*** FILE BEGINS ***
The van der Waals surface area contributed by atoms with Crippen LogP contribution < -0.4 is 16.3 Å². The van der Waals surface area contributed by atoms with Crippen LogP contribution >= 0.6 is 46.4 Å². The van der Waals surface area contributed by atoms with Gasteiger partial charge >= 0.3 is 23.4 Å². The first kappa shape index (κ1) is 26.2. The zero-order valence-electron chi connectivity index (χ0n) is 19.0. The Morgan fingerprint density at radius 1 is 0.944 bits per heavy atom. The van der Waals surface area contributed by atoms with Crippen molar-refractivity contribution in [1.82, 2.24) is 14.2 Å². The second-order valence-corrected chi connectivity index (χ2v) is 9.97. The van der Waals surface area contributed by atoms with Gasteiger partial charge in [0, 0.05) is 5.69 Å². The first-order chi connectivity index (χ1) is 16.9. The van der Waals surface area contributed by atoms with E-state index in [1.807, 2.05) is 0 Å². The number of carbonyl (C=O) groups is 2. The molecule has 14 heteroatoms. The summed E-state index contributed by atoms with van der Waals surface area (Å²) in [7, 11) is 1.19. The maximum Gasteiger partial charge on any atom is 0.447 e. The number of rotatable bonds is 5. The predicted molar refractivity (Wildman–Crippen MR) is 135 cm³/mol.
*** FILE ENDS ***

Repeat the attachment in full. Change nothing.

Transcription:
The van der Waals surface area contributed by atoms with Crippen LogP contribution < -0.4 is 16.3 Å². The van der Waals surface area contributed by atoms with Crippen LogP contribution >= 0.6 is 46.4 Å². The van der Waals surface area contributed by atoms with Gasteiger partial charge >= 0.3 is 23.4 Å². The first kappa shape index (κ1) is 26.2. The zero-order valence-electron chi connectivity index (χ0n) is 19.0. The Morgan fingerprint density at radius 1 is 0.944 bits per heavy atom. The van der Waals surface area contributed by atoms with Crippen molar-refractivity contribution in [1.82, 2.24) is 14.2 Å². The second-order valence-corrected chi connectivity index (χ2v) is 9.97. The van der Waals surface area contributed by atoms with Gasteiger partial charge in [0, 0.05) is 5.69 Å². The first-order chi connectivity index (χ1) is 16.9. The van der Waals surface area contributed by atoms with E-state index in [1.807, 2.05) is 0 Å². The number of carbonyl (C=O) groups is 2. The molecule has 14 heteroatoms. The summed E-state index contributed by atoms with van der Waals surface area (Å²) in [7, 11) is 1.19. The maximum Gasteiger partial charge on any atom is 0.447 e. The number of rotatable bonds is 5. The predicted molar refractivity (Wildman–Crippen MR) is 135 cm³/mol.